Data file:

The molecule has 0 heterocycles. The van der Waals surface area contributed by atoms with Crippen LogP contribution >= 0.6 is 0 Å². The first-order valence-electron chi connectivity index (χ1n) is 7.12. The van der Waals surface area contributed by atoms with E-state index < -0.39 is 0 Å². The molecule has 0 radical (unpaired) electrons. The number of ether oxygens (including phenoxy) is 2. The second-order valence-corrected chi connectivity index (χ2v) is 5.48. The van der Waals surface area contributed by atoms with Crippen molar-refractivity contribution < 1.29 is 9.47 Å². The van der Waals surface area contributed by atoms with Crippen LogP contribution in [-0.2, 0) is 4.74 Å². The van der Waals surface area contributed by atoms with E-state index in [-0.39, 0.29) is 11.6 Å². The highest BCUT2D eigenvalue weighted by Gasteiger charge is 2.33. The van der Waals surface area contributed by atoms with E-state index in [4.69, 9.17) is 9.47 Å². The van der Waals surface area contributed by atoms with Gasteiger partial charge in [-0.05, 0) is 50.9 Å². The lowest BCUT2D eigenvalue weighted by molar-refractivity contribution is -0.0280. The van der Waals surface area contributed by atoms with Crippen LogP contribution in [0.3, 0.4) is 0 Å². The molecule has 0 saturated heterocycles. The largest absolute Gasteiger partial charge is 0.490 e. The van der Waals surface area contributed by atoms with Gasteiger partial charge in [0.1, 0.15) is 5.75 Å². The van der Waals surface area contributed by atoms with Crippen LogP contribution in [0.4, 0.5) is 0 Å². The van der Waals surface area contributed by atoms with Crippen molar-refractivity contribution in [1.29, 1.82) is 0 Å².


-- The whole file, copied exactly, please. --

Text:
The molecule has 0 heterocycles. The van der Waals surface area contributed by atoms with Crippen LogP contribution >= 0.6 is 0 Å². The first-order valence-electron chi connectivity index (χ1n) is 7.12. The van der Waals surface area contributed by atoms with E-state index < -0.39 is 0 Å². The molecule has 0 radical (unpaired) electrons. The number of ether oxygens (including phenoxy) is 2. The second-order valence-corrected chi connectivity index (χ2v) is 5.48. The van der Waals surface area contributed by atoms with Crippen molar-refractivity contribution < 1.29 is 9.47 Å². The van der Waals surface area contributed by atoms with Crippen LogP contribution in [-0.2, 0) is 4.74 Å². The van der Waals surface area contributed by atoms with E-state index in [-0.39, 0.29) is 11.6 Å². The highest BCUT2D eigenvalue weighted by Gasteiger charge is 2.33. The van der Waals surface area contributed by atoms with E-state index in [4.69, 9.17) is 9.47 Å². The van der Waals surface area contributed by atoms with Gasteiger partial charge in [-0.05, 0) is 50.9 Å². The lowest BCUT2D eigenvalue weighted by molar-refractivity contribution is -0.0280. The van der Waals surface area contributed by atoms with Crippen LogP contribution in [0.3, 0.4) is 0 Å². The molecule has 0 saturated heterocycles. The largest absolute Gasteiger partial charge is 0.490 e. The van der Waals surface area contributed by atoms with Gasteiger partial charge in [0.1, 0.15) is 5.75 Å². The van der Waals surface area contributed by atoms with Crippen LogP contribution in [0.4, 0.5) is 0 Å². The van der Waals surface area contributed by atoms with Crippen molar-refractivity contribution in [1.29, 1.82) is 0 Å².